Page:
VI

Preface

like to take the opportunity to encourage new authors to submit their articles to Fortschritte der Physik. Finally, I would like to thank Dr. Michael Bar at the VCH Verlag and the editors of Fortschritte der Physik for their generous support for this project. February 26, 1999

Samuel L. Braunstein

Contents

Quantum Computation S. L. Braunstein Introduction Computing at the Atomic Scale Reversible Computation Classical Universal Machines and Logic Gates 3.1 FANOUT and ERASE 3.2 Computation without ERASE 4 Elementary Quantum Notation 5 Logic Gates for Quantum Bits 6 Logic Gates in the Laboratory 7 Model Quantum Computer and Quantum Code 8 Quantum Parallelism: Period of a Sequence 9 The Complexity of Factoring 10 Security and RSA 11 Shor's Result: Factoring Numbers 12 Quantum Error Correction 13 Prospects Glossary Appendix Works Cited 1 2 3

1 2 2 3 3 4 6 6 8 9 10 12 13 14 16 17 18 19 19

The Los Alamos Trapped Ion Quantum Computer Experiment R. J. Hughes, D. F. V. James, J. J. Gomez, M. S. Gulley, Μ Η. Holzscheiter, P. G. Kwiat, S. K. Lamoreaux, C. G. Peterson, V. D. Sandberg, M. M. Schauer, C. M. Simmons, C. E, Thorburn, D. Tupa, P. Z. Wang, A. G. White 1 2 3

Abstract Introduction The Principles of quantum Computation Quantum Factoring

23 23 24 27

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4 5

6

7

Contents

Quantum computer Technologies Theory of Quantum Computation with Ions in an Linear trap 5.1 Phonon Modes 5.2 Laser-ion Interactions 5.2.1 "V" Type Operations: Single Qubit Interactions 5.2.2 "U" Type Operations: Interactions with the Quantum bus Channel 5.3 Readout 5.4 Tolerances and Laser Requirements 5.4.1 Puls Durations and Standing Waves 5.4.2 Laser Power Requirements 5.4.3 Error Rates and Fault Tolerant Quantum Computing Experimental Considerations 6.1 Choice of Ion 6.2 The radio Frequency Ion trap 6.2.1 Radial Confinement 6.2.2 Axial Confinement 6.2.3 Thermalization of trapped Ions and Noise Driven Decoherence 6.3 Laser Systems 6.4 Quibit Addressing Optics 6.5 Imaging System Summary and Conclusions Acknowledgements References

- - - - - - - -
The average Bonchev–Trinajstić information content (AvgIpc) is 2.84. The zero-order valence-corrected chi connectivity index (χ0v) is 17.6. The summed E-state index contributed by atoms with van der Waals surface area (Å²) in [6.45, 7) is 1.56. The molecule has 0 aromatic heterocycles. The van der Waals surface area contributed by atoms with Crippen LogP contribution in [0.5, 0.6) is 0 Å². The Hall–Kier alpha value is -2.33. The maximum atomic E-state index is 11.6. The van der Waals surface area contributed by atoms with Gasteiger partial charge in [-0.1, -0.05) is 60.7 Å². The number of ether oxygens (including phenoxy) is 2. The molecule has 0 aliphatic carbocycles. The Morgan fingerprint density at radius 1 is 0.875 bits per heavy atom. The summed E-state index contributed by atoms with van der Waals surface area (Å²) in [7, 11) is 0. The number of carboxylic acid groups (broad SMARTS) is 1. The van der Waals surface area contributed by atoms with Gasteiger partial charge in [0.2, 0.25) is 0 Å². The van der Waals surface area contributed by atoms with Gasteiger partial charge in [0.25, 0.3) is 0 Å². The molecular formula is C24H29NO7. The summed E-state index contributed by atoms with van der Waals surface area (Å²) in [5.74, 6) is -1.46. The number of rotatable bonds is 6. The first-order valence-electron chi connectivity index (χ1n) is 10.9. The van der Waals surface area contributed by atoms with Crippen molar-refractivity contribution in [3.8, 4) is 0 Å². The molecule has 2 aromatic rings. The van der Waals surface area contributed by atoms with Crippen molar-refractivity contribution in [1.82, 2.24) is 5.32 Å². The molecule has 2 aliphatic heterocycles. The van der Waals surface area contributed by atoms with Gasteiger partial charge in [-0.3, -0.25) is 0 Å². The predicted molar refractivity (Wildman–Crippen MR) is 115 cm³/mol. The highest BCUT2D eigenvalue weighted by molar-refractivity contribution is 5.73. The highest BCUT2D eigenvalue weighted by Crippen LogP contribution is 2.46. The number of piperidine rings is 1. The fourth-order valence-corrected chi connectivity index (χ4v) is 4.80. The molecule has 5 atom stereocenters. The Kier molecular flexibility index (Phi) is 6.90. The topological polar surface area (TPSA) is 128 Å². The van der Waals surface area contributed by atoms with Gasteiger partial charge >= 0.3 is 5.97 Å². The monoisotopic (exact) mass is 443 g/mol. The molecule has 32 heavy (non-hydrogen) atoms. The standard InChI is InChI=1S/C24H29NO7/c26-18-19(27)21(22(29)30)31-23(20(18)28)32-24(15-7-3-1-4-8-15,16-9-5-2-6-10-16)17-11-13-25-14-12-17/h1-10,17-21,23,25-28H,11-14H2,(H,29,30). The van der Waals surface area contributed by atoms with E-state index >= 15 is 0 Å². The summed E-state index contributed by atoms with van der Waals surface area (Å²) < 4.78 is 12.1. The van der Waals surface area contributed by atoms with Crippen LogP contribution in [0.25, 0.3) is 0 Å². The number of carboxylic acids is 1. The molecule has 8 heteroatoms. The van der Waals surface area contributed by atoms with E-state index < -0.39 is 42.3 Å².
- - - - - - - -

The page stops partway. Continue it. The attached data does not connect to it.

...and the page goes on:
29 30 31 33 33 . . . 36 38 38 38 40 40 41 41 42 43 45 47 48 49 52 53 53 53

Experimental Primer on the Trapped Ion Quantum Computer D. H. Weineland, C. Monroe, W. M. Itano, B. E. King, D. Leibfried, D. M. Meekhof, C. Myatt, C. Wood Abstract Introduction Background A Internal states and detection Β Ion traps and motional states C Coupling between internal and motional states D Laser cooling to the motional ground state III Quantum Logic with Trapped Ions IV Packing Ions into a Trap A Individual ion addressing Β Multimode interference 1 Effects of motion in spectator modes on logic gates (Debye-Waller factors) 2 Mode cross-coupling from static electric field imperfections 3 Mode cross coupling induced by logic operations V Decoherence A Internal state decoherence from spontaneous emission Β Motional decoherence 1 Thermal or blackbody noise 2 Noise on trap voltages C Induced decoherence from applied field amplitude noise VI Conclusion Acknowledgements

I II

57 57 58 58 59 61 62 63 66 66 70 70 71 73 74 74 75 77 78 80 81 82

Contents

References

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82

Measurement and State Prparation via Ion Trap Quantum Computing S. Schneider, H. M. Wiseman, W. J. Munro, G. J. Milburn Abstract I Introduction II The Model III Superposition of Coherent States on a Circle IV Searching for a Fock State V Discussion Acknowledgments References

85 85 86 88 91 92 92 93

Photon-Wavepackets as Flying Quantum Bits K. M. Gheri, K. Ellinger, T. Pillizzari, P. Zoller Abstract I Introduction II One Photon Wave Packets III Rederivation of the Master Equation IV Example: Driven 2-Level Atom V Wave Function Simulations VI Making the Connection VII Tailoring Wave-Packets VIII Correlation Functions IX Two Photon Wavepackets A the general case Β Narrow band two-photon source C Independent sources X Conclusions Acknowledgements References

95 95 96 97 100 101 102 103 104 105 106 107 108 108 108 108

Quantum Logic Gate Operating on Atomic Scattering by Standing Wave Field in Bragg Regime A. A. Khan, M. S. Zubairy Abstract References

Ill 115

Models of Quantum Turing Machines P. Benioff Abstract

117

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I Introduction II The Physical Model III The Step Operator IV Γ as a Sum of elementary Step Operators V Distinct Path Generation A Basis Independent Description of Distinct Path Generation Β Eigenfunctions, Spectrum of Η C Sum Over Path Representation D Effective Determination of Distinct Path Generation . VI Examples A The Erasure Operator Β General Product Qubit Transformation and Add 1 C QTMS with Interferometer Graph Structures Acknowledgements References

117 119 119 121 122 123 124 125 126 126 127 128 132 135 135

Space, Time, Parallelism and Noise Requirements for Reliable Quantum Computing A. M. Steane I II III IV V VI

Abstract Choice of Method Assumptions Analysis Code Comparison Discussion Ancilla Factory References